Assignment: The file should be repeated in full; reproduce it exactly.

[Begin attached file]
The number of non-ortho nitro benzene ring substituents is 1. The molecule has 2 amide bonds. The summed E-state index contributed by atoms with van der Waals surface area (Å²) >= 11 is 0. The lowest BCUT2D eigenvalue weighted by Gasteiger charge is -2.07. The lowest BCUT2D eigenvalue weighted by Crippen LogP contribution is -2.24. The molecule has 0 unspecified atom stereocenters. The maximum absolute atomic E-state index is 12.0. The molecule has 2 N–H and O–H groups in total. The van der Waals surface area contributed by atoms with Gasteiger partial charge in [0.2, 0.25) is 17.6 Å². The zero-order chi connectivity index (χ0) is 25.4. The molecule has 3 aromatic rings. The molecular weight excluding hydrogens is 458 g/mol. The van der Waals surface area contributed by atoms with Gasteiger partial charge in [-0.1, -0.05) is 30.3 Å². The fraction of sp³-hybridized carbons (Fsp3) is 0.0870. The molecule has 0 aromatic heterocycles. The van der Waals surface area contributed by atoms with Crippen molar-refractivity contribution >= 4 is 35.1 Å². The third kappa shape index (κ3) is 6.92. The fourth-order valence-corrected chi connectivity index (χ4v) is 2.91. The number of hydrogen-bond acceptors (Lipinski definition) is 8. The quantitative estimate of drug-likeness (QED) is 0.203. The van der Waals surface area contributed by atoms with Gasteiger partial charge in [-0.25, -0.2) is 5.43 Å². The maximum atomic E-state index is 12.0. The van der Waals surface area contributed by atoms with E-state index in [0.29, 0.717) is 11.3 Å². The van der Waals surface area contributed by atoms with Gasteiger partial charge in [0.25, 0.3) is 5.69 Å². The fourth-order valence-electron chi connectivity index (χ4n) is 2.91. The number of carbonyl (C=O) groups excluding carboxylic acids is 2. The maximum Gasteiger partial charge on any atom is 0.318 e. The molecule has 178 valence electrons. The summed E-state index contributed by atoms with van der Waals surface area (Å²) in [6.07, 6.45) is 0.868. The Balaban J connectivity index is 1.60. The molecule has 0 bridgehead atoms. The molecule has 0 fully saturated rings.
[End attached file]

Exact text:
The number of non-ortho nitro benzene ring substituents is 1. The molecule has 2 amide bonds. The summed E-state index contributed by atoms with van der Waals surface area (Å²) >= 11 is 0. The lowest BCUT2D eigenvalue weighted by Gasteiger charge is -2.07. The lowest BCUT2D eigenvalue weighted by Crippen LogP contribution is -2.24. The molecule has 0 unspecified atom stereocenters. The maximum absolute atomic E-state index is 12.0. The molecule has 2 N–H and O–H groups in total. The van der Waals surface area contributed by atoms with Gasteiger partial charge in [0.2, 0.25) is 17.6 Å². The zero-order chi connectivity index (χ0) is 25.4. The molecule has 3 aromatic rings. The molecular weight excluding hydrogens is 458 g/mol. The van der Waals surface area contributed by atoms with Gasteiger partial charge in [-0.1, -0.05) is 30.3 Å². The fraction of sp³-hybridized carbons (Fsp3) is 0.0870. The molecule has 0 aromatic heterocycles. The van der Waals surface area contributed by atoms with Crippen molar-refractivity contribution >= 4 is 35.1 Å². The third kappa shape index (κ3) is 6.92. The fourth-order valence-corrected chi connectivity index (χ4v) is 2.91. The number of hydrogen-bond acceptors (Lipinski definition) is 8. The quantitative estimate of drug-likeness (QED) is 0.203. The van der Waals surface area contributed by atoms with Gasteiger partial charge in [-0.25, -0.2) is 5.43 Å². The maximum atomic E-state index is 12.0. The van der Waals surface area contributed by atoms with E-state index in [0.29, 0.717) is 11.3 Å². The van der Waals surface area contributed by atoms with Gasteiger partial charge in [0.25, 0.3) is 5.69 Å². The fourth-order valence-electron chi connectivity index (χ4n) is 2.91. The number of carbonyl (C=O) groups excluding carboxylic acids is 2. The maximum Gasteiger partial charge on any atom is 0.318 e. The molecule has 178 valence electrons. The summed E-state index contributed by atoms with van der Waals surface area (Å²) in [6.07, 6.45) is 0.868. The Balaban J connectivity index is 1.60. The molecule has 0 bridgehead atoms. The molecule has 0 fully saturated rings.